By Bill Britt
Alabama Political Reporter
When Montgomery County Circuit Court Judge William Shashy ruled in favor of VictoryLand, many thought that would be the end of the long, costly war over electronic bingo. But, it appears, that will not be the case.
Attorney General Luther Strange has signaled his office, will appeal Judge Shashy’s ruling to the Alabama Supreme Court, where the lower court’s order will almost assuredly be reversed.
It is past time for the State Legislature to end the question of legal or illegal gaming once and for all. This battle over bingo has cost the taxpayers millions over an issue that could easily and quickly be resolved by a vote of the people.
To continue to spend manpower and treasure over what constitutes a game of bingo, is a futile endeavor, given that a simple answer is in sight.
(It is important to note that Macon County, where VictoryLand is located, passed Constitutional Amendment 744 that authorized electronic bingo as stated in Judge Shashy’s ruling.)
The Poarch Band of Creek Indians (PCI) continue to offer bingo-style gambling in luxurious facilities all across the State, and as the 11th Circuit Court has ruled, they can operate with impunity from State law. Four other casinos with less glamor continue to operate, unmolested by the State, however, the State will spend more money and more time in a fight, presumebly to the death, with Milton McGregor.
For those who argue over the a social cost of gambling, I would agree, but we are already paying that cost. There is gambling in our State, and it is not going away. The Federal government has assured that with the PCI ruling.
Personally, I have found the tribal leaders of PCI to be good and honest people, who obey the law, help others, and only want to be left alone to make a living. However, there is an unavoidable intersection between big money and power politics. The tribe has already shown itself willing to spend millions to elect politicians who will do their bidding. That is their legal right under State and Federal law.
In the last election cycle the tribe gave over $1.5 million to unseat General Strange. It may not be illegal, but it was truly unethical, given that it was all about retribution, and not good government. But, that’s politics, as played in a State without campaign finance limits.
Of course they have proven to be ecumenical in their giving, even secretly funneling hundreds of thousands to a Republican candidate though a scheme devised by then ALGOP head, Mike Hubbard. Hubbard, now as Speaker of the House, stands charged with 23 felony crimes, continues to strengthen his relationship with the PCI through his close connection with lobbyist Phillip and Allison Kinney. Even during the last Special Session tribal council members and their lobbyist were reportedly meeting what Hubbard in his fifth floor office. With not a single piece of gambling legislation before the House why would Hubbard be meeting with the PCI?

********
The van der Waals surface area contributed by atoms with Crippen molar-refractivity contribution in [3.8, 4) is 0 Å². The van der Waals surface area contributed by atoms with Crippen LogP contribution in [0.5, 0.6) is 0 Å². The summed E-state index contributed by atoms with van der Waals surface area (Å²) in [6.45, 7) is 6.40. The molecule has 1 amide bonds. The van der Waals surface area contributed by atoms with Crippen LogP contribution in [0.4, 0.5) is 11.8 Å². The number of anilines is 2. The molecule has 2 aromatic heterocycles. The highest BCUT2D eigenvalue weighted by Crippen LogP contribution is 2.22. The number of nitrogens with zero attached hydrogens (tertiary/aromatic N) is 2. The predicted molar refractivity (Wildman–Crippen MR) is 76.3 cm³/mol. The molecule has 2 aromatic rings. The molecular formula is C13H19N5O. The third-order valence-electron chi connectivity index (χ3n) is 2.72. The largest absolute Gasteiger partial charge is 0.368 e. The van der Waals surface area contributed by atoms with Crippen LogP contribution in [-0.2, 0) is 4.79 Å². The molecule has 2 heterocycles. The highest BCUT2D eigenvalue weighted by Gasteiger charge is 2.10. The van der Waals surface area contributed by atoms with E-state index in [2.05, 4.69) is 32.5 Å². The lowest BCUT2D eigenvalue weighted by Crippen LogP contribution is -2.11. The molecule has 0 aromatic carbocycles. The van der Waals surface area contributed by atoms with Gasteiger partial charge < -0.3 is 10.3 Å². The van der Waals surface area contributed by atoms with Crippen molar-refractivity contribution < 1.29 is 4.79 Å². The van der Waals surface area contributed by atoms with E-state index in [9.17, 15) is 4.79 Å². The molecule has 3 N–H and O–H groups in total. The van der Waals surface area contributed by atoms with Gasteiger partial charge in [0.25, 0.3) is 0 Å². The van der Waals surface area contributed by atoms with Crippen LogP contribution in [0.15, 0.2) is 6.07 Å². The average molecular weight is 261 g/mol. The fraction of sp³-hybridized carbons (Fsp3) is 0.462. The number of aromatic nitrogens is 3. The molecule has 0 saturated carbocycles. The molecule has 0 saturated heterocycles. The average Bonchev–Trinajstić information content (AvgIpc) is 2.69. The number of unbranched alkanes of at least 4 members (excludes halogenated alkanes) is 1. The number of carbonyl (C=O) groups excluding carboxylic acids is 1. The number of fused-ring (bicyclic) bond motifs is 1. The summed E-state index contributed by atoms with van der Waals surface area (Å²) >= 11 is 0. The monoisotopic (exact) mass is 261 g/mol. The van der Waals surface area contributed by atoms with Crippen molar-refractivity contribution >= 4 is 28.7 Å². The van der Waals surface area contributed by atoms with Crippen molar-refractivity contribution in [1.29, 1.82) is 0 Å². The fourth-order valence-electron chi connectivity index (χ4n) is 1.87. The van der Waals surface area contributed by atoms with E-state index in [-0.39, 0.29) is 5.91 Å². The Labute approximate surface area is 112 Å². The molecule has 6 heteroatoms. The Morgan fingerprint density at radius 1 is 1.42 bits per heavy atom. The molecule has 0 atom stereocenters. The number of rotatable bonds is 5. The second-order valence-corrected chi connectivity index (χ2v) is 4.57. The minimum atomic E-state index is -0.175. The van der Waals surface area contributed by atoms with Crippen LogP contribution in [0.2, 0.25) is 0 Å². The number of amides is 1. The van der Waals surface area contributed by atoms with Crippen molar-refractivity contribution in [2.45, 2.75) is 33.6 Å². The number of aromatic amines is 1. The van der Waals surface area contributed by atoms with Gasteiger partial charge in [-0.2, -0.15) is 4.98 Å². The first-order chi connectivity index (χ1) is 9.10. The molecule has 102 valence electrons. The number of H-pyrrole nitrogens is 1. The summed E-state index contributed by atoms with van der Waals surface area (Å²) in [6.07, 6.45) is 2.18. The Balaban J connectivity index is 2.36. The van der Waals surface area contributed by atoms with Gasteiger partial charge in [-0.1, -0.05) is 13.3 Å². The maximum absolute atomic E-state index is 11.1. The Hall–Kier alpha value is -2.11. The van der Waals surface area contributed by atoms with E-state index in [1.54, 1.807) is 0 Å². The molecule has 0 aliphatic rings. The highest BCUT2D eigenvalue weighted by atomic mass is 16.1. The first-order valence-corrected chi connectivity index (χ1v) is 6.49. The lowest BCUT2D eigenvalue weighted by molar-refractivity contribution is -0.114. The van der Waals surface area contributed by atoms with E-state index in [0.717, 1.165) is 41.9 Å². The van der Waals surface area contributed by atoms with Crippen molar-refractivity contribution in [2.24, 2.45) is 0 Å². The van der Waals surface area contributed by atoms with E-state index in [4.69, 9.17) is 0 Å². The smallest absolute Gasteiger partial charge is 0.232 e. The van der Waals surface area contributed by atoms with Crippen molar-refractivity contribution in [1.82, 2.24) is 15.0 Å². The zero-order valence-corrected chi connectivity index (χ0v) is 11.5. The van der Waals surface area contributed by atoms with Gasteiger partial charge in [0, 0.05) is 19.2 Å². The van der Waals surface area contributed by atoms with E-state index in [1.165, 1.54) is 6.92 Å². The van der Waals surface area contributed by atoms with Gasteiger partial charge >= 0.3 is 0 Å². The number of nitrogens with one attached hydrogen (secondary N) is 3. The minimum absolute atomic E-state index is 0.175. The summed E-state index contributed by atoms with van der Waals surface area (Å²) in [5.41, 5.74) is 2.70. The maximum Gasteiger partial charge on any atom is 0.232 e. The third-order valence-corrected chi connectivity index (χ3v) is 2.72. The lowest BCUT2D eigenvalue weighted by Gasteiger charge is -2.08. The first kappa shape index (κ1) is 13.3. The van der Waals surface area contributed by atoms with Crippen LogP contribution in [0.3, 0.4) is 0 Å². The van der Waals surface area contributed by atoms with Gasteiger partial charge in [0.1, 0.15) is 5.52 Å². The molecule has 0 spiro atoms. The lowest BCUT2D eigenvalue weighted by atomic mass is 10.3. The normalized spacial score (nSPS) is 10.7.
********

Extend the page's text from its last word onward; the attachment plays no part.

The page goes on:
This again appears to be the dark cross roads where money and power meet.
In 2009, McGregor’s VictoryLand became the target of then Gov. Bob Riley. The reason Riley zeroed in on McGregor continues to be under debate. The Montgomery Advertiser’s Josh Moon has done what to date stands as the definitive work on the subject.
What is certain is by shuttering VictoryLand, the Poarch Creek have become the de facto lords of gambling in Alabama. And like McGregor before them, they have learned that there is a toll road in Montgomery through which they must pass to expand their wealth and power.
The tribe has built an empire, the likes of which others have only imagined. There is no counter weight to their economic engine, which is driven by what Strange has dubbed, “an illegal enterprise.”
But neither he, nor anyone else can touch them, and as long as there in no competition, they will grow, and it will be the leaders of some 3,000 tribal members in south Alabama who will elect the next Attorney General and Governor.
Hubbard has publicly stated that he favors giving the PCI control over gambling in the State because he trust them. Perhaps, Hubbard has forgotten that power corrupts. Of course, an honest look into his bathroom mirror and Hubbard would see the truth of that statement staring back at him. But it is doubtful that Hubbard has reflective moments, he, like Narcissus, would only see his own lovely, visage.
The Attorney General’s Office has said it doesn’t cost much to appeal Judge Shashy’s ruling, only attorneys and paper. This statement is as ignorant of cost management as it is offensive to the taxpayers of our State.
It is now time for the legislature to act, not the courts. Gov. Robert Bentley and AG Strange have said they wanted the court to rule. It did, but it appears that is not enough.
Republicans always decry activist judges. Now is the time to allow the judges to step aside and the legislature to step up and let the people vote.